During the same period Talbot’s interests in chemistry and optics quickened, and he gradually adopted a unified, dynamic view of physical phenomena. The early nineteenth century witnessed the adoption and modification of new theoretical frameworks in chemistry and optics. The discovery of many new substances stimulated increasing concern with chemical composition and structure, while the wave theory of light posed problems with dispersion, absorption, photochemical reaction, and other forms of light-matter interaction. Although Talbot counted Wheatstone, Brewster, and Babbage among his scientific friends, he most closely followed the ideas of his friend John Herschel on light. Adopting the wave theory of light and a kinetic interpretation of light, heat, and matter, he pursued the problem of light-matter interaction through the study of optics, crystallography, and spectra. Intrigued by the similar optical characteristics of light and radiant heat as demonstrated by Melloni and Forbes, he sought to show the unity of the chemical rays with visible rays and heat rays. He also sought to use light and optical properties as analytical tools in order to determine the nature and structure of matter and to develop methods of chemical identification. Utilizing the vibratory theroy of molecular behavior in gases, he suggested in 1835 a connection between spectral lines and chemical composition. In an 1836 paper he employed the polarizing microscope as a tool to explore “the internal structure of transparent bodies, even in their minutest visible particles” (London and Edinburgh Philosophical Magazine [1836], p. 288). This paper brought him the honor of being named the Bakerian lecturer of the Royal Society for the year 1836.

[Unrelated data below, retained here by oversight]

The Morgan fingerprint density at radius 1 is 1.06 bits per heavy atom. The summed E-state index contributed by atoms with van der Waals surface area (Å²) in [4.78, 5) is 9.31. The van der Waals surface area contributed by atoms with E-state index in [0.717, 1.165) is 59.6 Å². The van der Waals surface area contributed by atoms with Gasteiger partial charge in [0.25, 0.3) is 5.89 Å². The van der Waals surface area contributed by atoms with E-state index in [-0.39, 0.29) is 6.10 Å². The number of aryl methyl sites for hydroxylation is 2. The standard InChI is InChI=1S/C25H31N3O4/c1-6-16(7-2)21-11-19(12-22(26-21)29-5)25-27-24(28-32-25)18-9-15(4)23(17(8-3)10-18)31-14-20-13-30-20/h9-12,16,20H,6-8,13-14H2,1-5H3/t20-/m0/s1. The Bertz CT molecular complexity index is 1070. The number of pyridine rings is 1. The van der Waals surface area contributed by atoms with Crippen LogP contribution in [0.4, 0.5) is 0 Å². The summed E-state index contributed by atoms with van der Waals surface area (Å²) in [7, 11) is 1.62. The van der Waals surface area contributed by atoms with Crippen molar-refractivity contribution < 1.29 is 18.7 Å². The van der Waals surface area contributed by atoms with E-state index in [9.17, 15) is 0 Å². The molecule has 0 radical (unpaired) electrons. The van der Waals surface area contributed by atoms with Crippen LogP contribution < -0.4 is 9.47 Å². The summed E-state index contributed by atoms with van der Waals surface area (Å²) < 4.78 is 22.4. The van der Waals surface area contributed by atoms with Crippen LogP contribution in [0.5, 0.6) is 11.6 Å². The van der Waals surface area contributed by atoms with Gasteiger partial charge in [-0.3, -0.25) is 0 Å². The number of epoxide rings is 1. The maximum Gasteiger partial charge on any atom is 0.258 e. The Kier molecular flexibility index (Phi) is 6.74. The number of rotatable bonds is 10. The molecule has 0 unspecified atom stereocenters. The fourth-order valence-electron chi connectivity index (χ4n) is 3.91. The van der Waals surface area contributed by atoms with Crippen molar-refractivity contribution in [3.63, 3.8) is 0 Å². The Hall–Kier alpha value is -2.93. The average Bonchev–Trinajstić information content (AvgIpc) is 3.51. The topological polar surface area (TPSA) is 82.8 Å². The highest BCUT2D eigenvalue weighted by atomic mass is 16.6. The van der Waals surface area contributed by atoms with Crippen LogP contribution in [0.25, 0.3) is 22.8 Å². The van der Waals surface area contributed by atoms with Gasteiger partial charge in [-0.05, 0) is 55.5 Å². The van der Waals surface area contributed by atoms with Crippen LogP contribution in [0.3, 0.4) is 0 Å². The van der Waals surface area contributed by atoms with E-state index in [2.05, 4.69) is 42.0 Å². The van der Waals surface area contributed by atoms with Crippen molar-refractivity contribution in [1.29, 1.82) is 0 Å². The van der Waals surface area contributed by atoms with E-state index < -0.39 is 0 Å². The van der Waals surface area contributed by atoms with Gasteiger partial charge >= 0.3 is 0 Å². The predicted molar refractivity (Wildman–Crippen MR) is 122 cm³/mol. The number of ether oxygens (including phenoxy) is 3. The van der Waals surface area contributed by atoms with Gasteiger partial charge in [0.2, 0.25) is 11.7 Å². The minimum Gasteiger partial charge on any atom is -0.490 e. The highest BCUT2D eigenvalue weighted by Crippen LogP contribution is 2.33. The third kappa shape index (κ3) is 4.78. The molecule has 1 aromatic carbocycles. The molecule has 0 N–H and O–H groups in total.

It was with the development of photography that Talbot’s love of nature and landscapes merged with his interests in optics and photochemistry. His efforts to sketch Italian scenery had met with repeated frustration. When he realized that he lacked artistic talent, he turned in 1823 to the use of a camera obscura as a drawing aid, but without satisfaction. Again in October of 1833, while honeymooning on the shores of Lake Como, he met with failure when he used Wollaston’s recently developed boon to nature lovers and amateur artists, the camera lucida. At that time it occurred to Talbot to imprint the image on chemically sensitized paper. Returning to England in January 1834, he and his assistant, Nicholaas Henneman, conducted many experiments; by 1835 they were able to obtain “negatives’ by employing tiny camera obscuras and paper sensitized with excess silver nitrate and fixed with excess common salt. Between 1835 and 1839, Talbot and Henneman continued their experiments, motivated by a desire for an analytic tool for research on radiant heat and light, as well as by a desire for reproducing images from nature. Following Arago’s announcement to the Académie des Sciences 7 January 1839 of the existence of Daguerre’s photographic process, Talbot became concerned over the priority of his work; he frantically sought to improve his process prior to the disclosure of Daguerre’s. Nevertheless, Daguerre’s process proved to be vastly superior to Talbot’s in the quality of the image. In September 1840 Talbot discovered that gallic acid would develop a latent image on paper, and he called this new process the calotype. He patented and then disclosed the process in a paper presented to the Royal Society in June of 1841.